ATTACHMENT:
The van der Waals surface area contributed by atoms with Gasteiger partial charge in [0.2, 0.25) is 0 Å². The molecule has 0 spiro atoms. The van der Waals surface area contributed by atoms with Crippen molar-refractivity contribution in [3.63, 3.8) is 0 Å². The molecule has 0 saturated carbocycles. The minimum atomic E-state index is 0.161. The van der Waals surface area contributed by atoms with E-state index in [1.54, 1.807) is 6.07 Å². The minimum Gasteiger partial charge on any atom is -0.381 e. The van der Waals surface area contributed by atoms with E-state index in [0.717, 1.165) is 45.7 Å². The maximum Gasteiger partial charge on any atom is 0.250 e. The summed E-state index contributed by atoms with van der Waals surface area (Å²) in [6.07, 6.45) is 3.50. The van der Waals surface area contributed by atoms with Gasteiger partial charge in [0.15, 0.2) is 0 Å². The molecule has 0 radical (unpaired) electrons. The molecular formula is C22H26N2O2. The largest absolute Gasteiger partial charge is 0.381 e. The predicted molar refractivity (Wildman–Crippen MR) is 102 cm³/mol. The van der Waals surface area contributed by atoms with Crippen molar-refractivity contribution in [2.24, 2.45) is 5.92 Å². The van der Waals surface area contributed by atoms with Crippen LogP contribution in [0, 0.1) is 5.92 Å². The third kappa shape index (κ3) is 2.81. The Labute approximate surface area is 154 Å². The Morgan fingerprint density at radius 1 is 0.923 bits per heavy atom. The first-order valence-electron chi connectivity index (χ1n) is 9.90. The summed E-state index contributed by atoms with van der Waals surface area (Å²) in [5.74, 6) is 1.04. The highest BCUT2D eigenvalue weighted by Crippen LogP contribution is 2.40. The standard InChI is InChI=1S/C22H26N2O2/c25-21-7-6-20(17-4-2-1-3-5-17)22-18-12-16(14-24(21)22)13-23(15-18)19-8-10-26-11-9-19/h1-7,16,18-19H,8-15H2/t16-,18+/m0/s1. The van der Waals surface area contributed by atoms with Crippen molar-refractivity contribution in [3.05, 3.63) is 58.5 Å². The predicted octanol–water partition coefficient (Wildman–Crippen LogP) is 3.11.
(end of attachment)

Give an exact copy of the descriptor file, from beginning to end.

The van der Waals surface area contributed by atoms with Gasteiger partial charge in [0.2, 0.25) is 0 Å². The molecule has 0 spiro atoms. The van der Waals surface area contributed by atoms with Crippen molar-refractivity contribution in [3.63, 3.8) is 0 Å². The molecule has 0 saturated carbocycles. The minimum atomic E-state index is 0.161. The van der Waals surface area contributed by atoms with E-state index in [1.54, 1.807) is 6.07 Å². The minimum Gasteiger partial charge on any atom is -0.381 e. The van der Waals surface area contributed by atoms with E-state index in [0.717, 1.165) is 45.7 Å². The maximum Gasteiger partial charge on any atom is 0.250 e. The summed E-state index contributed by atoms with van der Waals surface area (Å²) in [6.07, 6.45) is 3.50. The van der Waals surface area contributed by atoms with Gasteiger partial charge in [0.15, 0.2) is 0 Å². The molecule has 0 radical (unpaired) electrons. The molecular formula is C22H26N2O2. The largest absolute Gasteiger partial charge is 0.381 e. The predicted molar refractivity (Wildman–Crippen MR) is 102 cm³/mol. The van der Waals surface area contributed by atoms with Crippen molar-refractivity contribution in [2.24, 2.45) is 5.92 Å². The van der Waals surface area contributed by atoms with Crippen LogP contribution in [0, 0.1) is 5.92 Å². The third kappa shape index (κ3) is 2.81. The Labute approximate surface area is 154 Å². The Morgan fingerprint density at radius 1 is 0.923 bits per heavy atom. The first-order valence-electron chi connectivity index (χ1n) is 9.90. The summed E-state index contributed by atoms with van der Waals surface area (Å²) in [5.74, 6) is 1.04. The highest BCUT2D eigenvalue weighted by Crippen LogP contribution is 2.40. The standard InChI is InChI=1S/C22H26N2O2/c25-21-7-6-20(17-4-2-1-3-5-17)22-18-12-16(14-24(21)22)13-23(15-18)19-8-10-26-11-9-19/h1-7,16,18-19H,8-15H2/t16-,18+/m0/s1. The van der Waals surface area contributed by atoms with Crippen molar-refractivity contribution in [3.05, 3.63) is 58.5 Å². The predicted octanol–water partition coefficient (Wildman–Crippen LogP) is 3.11.